Here is an illustration of a large jong by Manuel Godinho de Eredia (A Portuguese) from 1600s.
    This depiction, though, is inaccurate as the hull depicted is Chinese hull, but the rudder depicted is right. Another depiction of jong is made by Dutch, this one is depicting 200-300 ton tonnage jong.Image-3-Javanese-Jong-Account-of-voyage-of-Cornelius-de-Houtman-1595-97-1-300x271
    And here is a modern restoration, though this one has no spritsail for unknown reason:Reconstruction%20of%20Jong
    Here is a sketch by Rafael Monleon about Philippine joanga (Spanish word for jong). Philippine joanga is a bit different from Javanese jong though, as it was smaller, more slender (about 1:6 or 1:7 beam to length ratio, “galley” category), and shallower in draft and freeboard than a jong. Joanga is also propelled by oars while jong was not. But from this sketch we may know how jong’s stern looked like. Note that the waterline of the stern is also “sharp” just like the bow.
    The overhanging bow section of jong is reconstructed in this reconstruction moored in RWS History Ship Harbour, Singapore. The stern section though, may not be accurate, because Dutch and Portuguese sources stated that there is/are cabin(s) at the aft of the ship, so Rafael Monleon depiction is more accurate for the stern.
    It may also be possible that, the overhanging bow section is actually an overhanging kotamara (gun shield) which was common on malay ship, used to mount cannons or barunastra. The non-overhanging kotamara can be seen on Rafael Monleon sketch.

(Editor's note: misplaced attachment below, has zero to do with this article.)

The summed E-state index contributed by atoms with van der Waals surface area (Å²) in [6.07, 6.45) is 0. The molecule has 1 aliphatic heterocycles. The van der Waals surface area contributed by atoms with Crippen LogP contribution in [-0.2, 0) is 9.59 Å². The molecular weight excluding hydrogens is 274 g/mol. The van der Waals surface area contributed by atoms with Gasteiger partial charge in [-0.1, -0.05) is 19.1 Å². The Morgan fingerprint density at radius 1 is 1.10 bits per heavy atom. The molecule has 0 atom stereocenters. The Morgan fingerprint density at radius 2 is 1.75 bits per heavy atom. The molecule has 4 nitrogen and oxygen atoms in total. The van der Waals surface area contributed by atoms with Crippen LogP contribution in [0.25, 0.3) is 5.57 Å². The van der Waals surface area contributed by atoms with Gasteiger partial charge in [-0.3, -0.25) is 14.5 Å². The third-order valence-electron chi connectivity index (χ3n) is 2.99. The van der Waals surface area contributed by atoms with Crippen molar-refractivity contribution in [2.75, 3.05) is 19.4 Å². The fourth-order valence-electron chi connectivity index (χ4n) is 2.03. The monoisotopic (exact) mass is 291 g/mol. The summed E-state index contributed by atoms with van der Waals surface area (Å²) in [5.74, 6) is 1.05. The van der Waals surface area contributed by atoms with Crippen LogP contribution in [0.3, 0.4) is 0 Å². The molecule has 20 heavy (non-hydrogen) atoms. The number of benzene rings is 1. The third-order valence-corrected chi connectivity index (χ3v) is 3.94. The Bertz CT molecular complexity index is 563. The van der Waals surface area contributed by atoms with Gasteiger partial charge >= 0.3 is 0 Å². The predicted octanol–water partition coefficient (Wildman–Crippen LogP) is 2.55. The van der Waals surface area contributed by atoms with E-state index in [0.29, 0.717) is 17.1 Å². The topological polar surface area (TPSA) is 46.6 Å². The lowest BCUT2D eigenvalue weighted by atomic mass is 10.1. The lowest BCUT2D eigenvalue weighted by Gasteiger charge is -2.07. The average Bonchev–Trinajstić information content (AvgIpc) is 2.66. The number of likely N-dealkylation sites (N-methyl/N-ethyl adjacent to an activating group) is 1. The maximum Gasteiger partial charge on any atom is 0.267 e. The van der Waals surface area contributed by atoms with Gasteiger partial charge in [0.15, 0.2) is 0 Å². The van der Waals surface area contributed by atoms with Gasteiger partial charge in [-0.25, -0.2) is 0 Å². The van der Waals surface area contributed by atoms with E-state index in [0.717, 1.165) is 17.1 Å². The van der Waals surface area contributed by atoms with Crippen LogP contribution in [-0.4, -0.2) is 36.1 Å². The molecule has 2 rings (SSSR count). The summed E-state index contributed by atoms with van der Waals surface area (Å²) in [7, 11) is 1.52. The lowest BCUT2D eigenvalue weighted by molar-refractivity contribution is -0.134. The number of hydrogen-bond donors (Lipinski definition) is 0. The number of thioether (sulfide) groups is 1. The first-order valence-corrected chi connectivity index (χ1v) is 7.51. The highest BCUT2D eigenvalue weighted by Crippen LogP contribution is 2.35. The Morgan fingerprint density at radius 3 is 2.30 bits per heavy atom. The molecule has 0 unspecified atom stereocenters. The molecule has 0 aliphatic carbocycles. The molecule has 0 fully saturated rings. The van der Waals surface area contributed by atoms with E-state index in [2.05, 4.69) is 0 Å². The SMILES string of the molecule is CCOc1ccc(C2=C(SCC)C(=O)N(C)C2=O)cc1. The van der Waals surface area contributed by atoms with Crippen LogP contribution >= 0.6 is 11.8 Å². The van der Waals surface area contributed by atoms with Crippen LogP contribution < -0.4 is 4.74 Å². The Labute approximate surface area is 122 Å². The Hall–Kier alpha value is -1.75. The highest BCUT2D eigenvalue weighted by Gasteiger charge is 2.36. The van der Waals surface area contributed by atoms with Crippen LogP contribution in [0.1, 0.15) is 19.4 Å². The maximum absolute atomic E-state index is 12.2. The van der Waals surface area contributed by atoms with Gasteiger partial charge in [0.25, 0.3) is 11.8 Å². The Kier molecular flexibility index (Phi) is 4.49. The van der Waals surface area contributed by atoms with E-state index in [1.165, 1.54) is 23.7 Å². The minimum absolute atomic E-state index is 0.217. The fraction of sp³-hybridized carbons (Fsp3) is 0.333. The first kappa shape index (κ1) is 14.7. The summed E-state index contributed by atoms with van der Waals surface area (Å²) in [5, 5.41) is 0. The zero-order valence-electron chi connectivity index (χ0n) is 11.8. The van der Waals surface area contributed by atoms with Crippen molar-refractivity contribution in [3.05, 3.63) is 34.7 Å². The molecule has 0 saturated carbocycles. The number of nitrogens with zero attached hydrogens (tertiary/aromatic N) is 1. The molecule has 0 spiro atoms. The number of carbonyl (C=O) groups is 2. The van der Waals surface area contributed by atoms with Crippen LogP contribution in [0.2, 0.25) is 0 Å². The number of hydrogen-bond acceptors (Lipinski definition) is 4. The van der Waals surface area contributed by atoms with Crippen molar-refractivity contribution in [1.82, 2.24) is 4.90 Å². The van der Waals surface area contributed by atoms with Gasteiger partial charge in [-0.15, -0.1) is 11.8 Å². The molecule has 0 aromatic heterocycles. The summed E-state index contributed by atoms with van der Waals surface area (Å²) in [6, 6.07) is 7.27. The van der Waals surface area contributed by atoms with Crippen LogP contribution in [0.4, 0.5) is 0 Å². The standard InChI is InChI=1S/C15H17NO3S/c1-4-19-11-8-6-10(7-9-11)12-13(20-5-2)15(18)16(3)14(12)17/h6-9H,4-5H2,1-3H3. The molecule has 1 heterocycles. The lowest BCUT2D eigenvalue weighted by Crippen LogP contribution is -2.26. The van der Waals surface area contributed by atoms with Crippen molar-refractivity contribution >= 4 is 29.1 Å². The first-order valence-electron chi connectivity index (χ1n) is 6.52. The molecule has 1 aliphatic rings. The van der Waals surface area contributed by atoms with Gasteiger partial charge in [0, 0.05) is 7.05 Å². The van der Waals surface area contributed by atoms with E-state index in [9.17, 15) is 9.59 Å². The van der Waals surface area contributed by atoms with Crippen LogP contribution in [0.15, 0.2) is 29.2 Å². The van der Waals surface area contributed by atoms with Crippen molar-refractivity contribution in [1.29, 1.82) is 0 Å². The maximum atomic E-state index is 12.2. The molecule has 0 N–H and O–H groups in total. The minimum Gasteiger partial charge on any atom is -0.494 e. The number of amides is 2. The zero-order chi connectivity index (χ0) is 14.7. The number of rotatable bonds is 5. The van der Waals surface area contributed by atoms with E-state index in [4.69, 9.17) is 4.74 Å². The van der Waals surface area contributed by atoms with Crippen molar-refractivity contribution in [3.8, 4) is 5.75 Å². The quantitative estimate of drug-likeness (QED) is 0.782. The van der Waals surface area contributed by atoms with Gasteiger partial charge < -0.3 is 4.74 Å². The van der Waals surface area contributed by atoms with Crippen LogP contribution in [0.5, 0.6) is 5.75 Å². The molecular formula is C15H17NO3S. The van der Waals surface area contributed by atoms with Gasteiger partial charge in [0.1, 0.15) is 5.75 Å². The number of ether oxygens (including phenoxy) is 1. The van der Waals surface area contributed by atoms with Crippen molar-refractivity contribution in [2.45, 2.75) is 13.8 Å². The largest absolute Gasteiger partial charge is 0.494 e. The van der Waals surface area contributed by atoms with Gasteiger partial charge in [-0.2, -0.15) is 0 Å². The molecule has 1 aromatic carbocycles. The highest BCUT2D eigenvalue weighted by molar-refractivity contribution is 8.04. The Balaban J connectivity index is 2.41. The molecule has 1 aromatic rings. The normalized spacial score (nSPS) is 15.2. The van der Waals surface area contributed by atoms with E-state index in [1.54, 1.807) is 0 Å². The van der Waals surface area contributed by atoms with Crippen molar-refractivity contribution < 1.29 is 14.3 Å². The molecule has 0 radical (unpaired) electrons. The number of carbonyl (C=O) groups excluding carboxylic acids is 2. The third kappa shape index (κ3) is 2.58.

The last ones here, is European early attempt to depict jong from islamic sultanate in Indonesia. It is from 1519 Miller Atlas, and depict 5, 6, and 7-masted jong. As it is an early attempt, there are inaccuracies in these depictions: These ships depicted like carrack, with high forecastle (jong has midsection deckhouse instead) and square sails (it should be tanja or junk sails). The stern is depicted more accurate though, with 2 quarter rudders and overhanging cabin like Rafael Monleon depiction (in Monleon’s sketch, the overhang is only a little). The sternpost is also accurate as it is depicted as curved (similar to Monleon and Dutch depiction), unlike the straight and almost vertical like European ships from the same map. The bow also shown with an arrow-like thing, which researcher thought may be a ram, but if it’s a ram it would be uneffective as it is too high from waterline, so the more appropriate theory is that it is a barunastra. Malay%20jong%20stern

Sources:

  • Nugroho, Irawan Djoko (2011). Majapahit Peradaban Maritim . Suluh Nuswantara Bakti.
  • Reid, Anthony (2012). Anthony Reid and the Study of the Southeast Asian Past . Singapore: Institute of Southeast Asian Studies
  • Chronicle of the Kings of Pasai , 3: 98: After that, he is tasked by His Majesty to ready all the equipment and all weapons of war to come to that country of Pasai, about four hundred large jongs and other than that much more of malangbang and kelulus.
  • Maguin, Pierre-Yves (September 1980). “The Southeast Asian Ship: An Historical Approach”. Journal of Southeast Asian Studies . 11 (2): 266–276.
  • Kwee, H. K. (1997). Dao Yi Zhi Lue as a maritime traders’ guidebook . Unpublished honour’s thesis, National University of Singapore.
  • Pires, Tome. Suma Oriental . London: The Hakluyt Society.
  • Correia, Gaspar (1602). Lendas da Índia vol. 2 . p. 219.
  • Various research notes by Horst H. Liebner, which is available online.